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Schuyler County reviews damages

SCHUYLER COUNTY—Schuyler County Administrator Tim O’Hearn said during the legislative meeting Monday, April 8 the county has begun recovery efforts at their public works facility after a March 23 fire damaged much of the building and equipment inside. O’Hearn said he has met with all occupants of the building to make sure there is nothing missing during recovery efforts. He also said the county is currently back in service.
O’Hearn said he has received permission from the sheriff to seek a structural assessment of the building, and there were “specific elements that were damaged and not suitable for reuse.” He said there has not been an official estimate of how much repairing the facility will cost. O’Hearn said he is waiting for the go ahead from the insurance company.
O’Hearn said all columns on the building are structurally sound, but there is a need to replace segments of the building. He said the doors were damaged during entry efforts by the fire department. County Chairman Dennis Fagan said the ropes used to manually open the garage doors had burned during the fire, leaving the fire department unable to open the doors conventionally. He said they would most likely be replaced with a chain in the future. Fagan said the facility did not have a sprinkler system installed due to financial reasons.
O’Hearn said there is a 200 square foot section of concrete floor that needs to be removed, which was located directly under the truck that had started the blaze. He said the damage could have been far worse than it was, and that once approved the cleanup of the facility should take four to six weeks.
In other business:
• The board rejected a measure to renew a contract with TruGreen for treatment of the courthouse lawn. The motion failed in a three to three vote. The quote submitted by TruGreen was for $2,250.00 to provide aeration and miscellaneous services.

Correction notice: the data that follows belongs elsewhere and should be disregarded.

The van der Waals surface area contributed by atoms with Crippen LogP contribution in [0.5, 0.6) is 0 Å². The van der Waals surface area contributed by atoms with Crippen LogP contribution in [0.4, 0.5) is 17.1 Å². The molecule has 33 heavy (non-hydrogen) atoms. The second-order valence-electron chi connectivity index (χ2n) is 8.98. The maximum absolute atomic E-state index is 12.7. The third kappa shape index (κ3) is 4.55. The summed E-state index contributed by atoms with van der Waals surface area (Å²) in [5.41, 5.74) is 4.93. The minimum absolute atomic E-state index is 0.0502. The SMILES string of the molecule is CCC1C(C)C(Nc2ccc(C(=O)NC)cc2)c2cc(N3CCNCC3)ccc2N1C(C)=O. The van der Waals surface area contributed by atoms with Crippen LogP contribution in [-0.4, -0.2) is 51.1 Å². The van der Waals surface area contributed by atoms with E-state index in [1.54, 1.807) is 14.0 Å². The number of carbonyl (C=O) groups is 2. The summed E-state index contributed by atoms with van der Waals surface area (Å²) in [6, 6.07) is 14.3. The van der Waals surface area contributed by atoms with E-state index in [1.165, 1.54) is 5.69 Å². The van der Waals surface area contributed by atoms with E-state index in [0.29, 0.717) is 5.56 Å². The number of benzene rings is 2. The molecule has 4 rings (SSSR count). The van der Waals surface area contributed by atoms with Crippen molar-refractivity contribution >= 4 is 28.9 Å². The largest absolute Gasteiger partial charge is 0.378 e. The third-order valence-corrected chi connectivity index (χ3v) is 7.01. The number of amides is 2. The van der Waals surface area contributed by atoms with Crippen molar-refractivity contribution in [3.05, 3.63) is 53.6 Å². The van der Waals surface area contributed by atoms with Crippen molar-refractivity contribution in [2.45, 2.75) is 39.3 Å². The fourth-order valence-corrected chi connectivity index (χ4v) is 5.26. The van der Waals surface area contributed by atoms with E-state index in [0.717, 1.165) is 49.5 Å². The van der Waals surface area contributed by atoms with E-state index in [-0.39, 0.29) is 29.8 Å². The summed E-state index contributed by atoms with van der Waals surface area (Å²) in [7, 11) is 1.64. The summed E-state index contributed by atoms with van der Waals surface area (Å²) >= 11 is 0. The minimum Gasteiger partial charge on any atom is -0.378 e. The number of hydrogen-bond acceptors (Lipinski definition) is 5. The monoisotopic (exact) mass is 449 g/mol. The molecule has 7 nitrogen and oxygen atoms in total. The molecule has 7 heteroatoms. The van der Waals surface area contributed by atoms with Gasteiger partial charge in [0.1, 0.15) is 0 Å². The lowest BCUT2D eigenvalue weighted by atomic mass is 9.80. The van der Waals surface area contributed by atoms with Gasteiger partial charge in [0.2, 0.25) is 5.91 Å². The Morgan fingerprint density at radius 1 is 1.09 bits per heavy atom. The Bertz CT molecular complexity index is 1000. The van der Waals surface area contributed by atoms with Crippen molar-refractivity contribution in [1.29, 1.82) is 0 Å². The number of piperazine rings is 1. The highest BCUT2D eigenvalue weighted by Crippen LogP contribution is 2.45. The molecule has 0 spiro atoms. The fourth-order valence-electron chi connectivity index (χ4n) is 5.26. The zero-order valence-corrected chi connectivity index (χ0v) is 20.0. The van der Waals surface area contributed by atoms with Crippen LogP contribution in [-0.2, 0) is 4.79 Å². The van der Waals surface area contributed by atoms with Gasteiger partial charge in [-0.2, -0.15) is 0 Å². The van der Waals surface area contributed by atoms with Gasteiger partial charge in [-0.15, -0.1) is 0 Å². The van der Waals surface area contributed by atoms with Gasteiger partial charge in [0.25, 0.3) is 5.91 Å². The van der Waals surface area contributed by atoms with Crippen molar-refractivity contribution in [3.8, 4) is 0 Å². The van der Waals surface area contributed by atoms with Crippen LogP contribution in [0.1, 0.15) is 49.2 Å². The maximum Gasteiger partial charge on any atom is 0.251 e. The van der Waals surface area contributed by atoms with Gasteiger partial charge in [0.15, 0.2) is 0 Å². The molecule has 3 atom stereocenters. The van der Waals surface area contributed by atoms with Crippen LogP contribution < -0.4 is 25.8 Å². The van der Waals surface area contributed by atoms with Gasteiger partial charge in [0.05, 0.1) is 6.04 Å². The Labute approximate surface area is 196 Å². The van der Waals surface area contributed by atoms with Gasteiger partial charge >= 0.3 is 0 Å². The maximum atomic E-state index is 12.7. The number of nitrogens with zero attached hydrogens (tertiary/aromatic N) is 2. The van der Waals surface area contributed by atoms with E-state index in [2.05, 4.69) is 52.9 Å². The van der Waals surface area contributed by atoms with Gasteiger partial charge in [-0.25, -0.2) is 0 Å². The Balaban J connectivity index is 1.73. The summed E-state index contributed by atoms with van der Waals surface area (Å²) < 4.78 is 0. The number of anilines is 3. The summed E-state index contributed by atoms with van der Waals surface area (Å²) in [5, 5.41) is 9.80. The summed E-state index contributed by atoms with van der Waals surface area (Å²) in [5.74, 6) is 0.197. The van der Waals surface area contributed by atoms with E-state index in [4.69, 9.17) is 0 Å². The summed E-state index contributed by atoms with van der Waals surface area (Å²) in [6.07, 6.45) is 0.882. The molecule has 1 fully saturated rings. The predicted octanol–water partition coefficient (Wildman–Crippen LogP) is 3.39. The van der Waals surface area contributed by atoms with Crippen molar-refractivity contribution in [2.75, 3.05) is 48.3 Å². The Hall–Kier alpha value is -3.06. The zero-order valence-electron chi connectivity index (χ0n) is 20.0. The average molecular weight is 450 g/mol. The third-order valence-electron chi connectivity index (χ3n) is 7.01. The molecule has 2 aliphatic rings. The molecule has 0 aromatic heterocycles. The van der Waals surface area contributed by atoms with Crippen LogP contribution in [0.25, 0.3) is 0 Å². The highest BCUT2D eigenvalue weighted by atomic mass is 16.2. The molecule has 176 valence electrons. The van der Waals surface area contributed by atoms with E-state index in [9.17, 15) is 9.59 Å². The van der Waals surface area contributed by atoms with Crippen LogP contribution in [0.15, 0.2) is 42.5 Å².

Legislator Barbara Halpin said the county does not have the funds to spend on “extravagances” and should be banking money into a fund balance. Legislator Thomas Gifford responded saying Schuyler is a tourist county, and “it is incumbent upon us to take care of our front yard.” He said with a $40 million budget, the $2,250 expense is “pittance to pay for the appearance you put forward when tourists come through town.”
“I remind you it’s expenditures of small amounts of money over time that has created the problems we are in today,” Halpin said. “Frankly, I am more concerned about the taxpayers than the tourists.”
• The legislature passed a resolution setting a public hearing Monday, May 13 at 6:50 p.m. for a local law which would establish term limits for legislative seats. If the law passes, a limit on the number of consecutive terms held by any member of the Schuyler County Legislature will be 12 years.  
Legislator Glenn Larison voted against the resolution, explaining the voters already had an opportunity to address the issue of term limits and decided against them. The law does allow for legislatures to serve beyond the 12 year limit if their current term started prior to the 12 year limit.  In that instance they will be allowed to complete their term. The law would go into effect Jan. 1, 2014.
• The legislature also passed a resolution opposing the New York State Secure Ammunition and Firearms Enforcement (SAFE) Act. The resolution maintains “the law will not have the desired impact of reducing violence with weapons, since it does nothing to prevent an individual from buying weapons that do not require a license, even if the individual was recently released from a psychiatric hospital.”




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